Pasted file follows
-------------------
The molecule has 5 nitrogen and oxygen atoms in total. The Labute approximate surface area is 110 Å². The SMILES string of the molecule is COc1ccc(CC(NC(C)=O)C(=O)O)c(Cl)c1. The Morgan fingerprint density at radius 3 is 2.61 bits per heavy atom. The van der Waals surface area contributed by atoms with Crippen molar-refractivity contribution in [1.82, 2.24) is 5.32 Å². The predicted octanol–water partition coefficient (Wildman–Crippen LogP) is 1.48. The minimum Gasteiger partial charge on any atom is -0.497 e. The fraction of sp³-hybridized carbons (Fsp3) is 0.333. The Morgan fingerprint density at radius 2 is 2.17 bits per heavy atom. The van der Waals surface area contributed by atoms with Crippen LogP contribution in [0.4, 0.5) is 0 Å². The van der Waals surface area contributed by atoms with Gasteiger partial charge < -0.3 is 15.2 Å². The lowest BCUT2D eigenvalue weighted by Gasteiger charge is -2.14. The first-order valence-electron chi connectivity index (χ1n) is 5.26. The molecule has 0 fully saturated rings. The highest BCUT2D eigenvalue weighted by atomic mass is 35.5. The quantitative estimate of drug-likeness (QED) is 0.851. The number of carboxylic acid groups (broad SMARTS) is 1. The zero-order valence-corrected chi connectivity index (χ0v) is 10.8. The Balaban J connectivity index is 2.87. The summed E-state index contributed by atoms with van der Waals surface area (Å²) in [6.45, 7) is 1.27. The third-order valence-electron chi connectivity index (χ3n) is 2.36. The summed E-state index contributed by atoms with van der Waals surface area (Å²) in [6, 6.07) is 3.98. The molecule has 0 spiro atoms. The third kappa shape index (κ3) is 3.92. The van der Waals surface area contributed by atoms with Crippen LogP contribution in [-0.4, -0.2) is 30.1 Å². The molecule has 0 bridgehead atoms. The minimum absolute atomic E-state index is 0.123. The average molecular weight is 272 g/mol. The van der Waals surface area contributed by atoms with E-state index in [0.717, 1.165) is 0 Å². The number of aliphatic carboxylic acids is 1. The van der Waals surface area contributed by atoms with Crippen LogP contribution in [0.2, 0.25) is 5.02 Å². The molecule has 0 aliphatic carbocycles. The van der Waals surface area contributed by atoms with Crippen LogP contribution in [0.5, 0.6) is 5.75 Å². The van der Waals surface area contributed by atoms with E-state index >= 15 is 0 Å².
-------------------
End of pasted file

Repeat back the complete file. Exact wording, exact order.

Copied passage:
The molecule has 5 nitrogen and oxygen atoms in total. The Labute approximate surface area is 110 Å². The SMILES string of the molecule is COc1ccc(CC(NC(C)=O)C(=O)O)c(Cl)c1. The Morgan fingerprint density at radius 3 is 2.61 bits per heavy atom. The van der Waals surface area contributed by atoms with Crippen molar-refractivity contribution in [1.82, 2.24) is 5.32 Å². The predicted octanol–water partition coefficient (Wildman–Crippen LogP) is 1.48. The minimum Gasteiger partial charge on any atom is -0.497 e. The fraction of sp³-hybridized carbons (Fsp3) is 0.333. The Morgan fingerprint density at radius 2 is 2.17 bits per heavy atom. The van der Waals surface area contributed by atoms with Crippen LogP contribution in [0.4, 0.5) is 0 Å². The van der Waals surface area contributed by atoms with Gasteiger partial charge < -0.3 is 15.2 Å². The lowest BCUT2D eigenvalue weighted by Gasteiger charge is -2.14. The first-order valence-electron chi connectivity index (χ1n) is 5.26. The molecule has 0 fully saturated rings. The highest BCUT2D eigenvalue weighted by atomic mass is 35.5. The quantitative estimate of drug-likeness (QED) is 0.851. The number of carboxylic acid groups (broad SMARTS) is 1. The zero-order valence-corrected chi connectivity index (χ0v) is 10.8. The Balaban J connectivity index is 2.87. The summed E-state index contributed by atoms with van der Waals surface area (Å²) in [6.45, 7) is 1.27. The third-order valence-electron chi connectivity index (χ3n) is 2.36. The summed E-state index contributed by atoms with van der Waals surface area (Å²) in [6, 6.07) is 3.98. The molecule has 0 spiro atoms. The third kappa shape index (κ3) is 3.92. The van der Waals surface area contributed by atoms with Crippen LogP contribution in [-0.4, -0.2) is 30.1 Å². The molecule has 0 bridgehead atoms. The minimum absolute atomic E-state index is 0.123. The average molecular weight is 272 g/mol. The van der Waals surface area contributed by atoms with E-state index in [0.717, 1.165) is 0 Å². The number of aliphatic carboxylic acids is 1. The van der Waals surface area contributed by atoms with Crippen LogP contribution in [0.2, 0.25) is 5.02 Å². The molecule has 0 aliphatic carbocycles. The van der Waals surface area contributed by atoms with Crippen LogP contribution in [0.5, 0.6) is 5.75 Å². The van der Waals surface area contributed by atoms with E-state index >= 15 is 0 Å².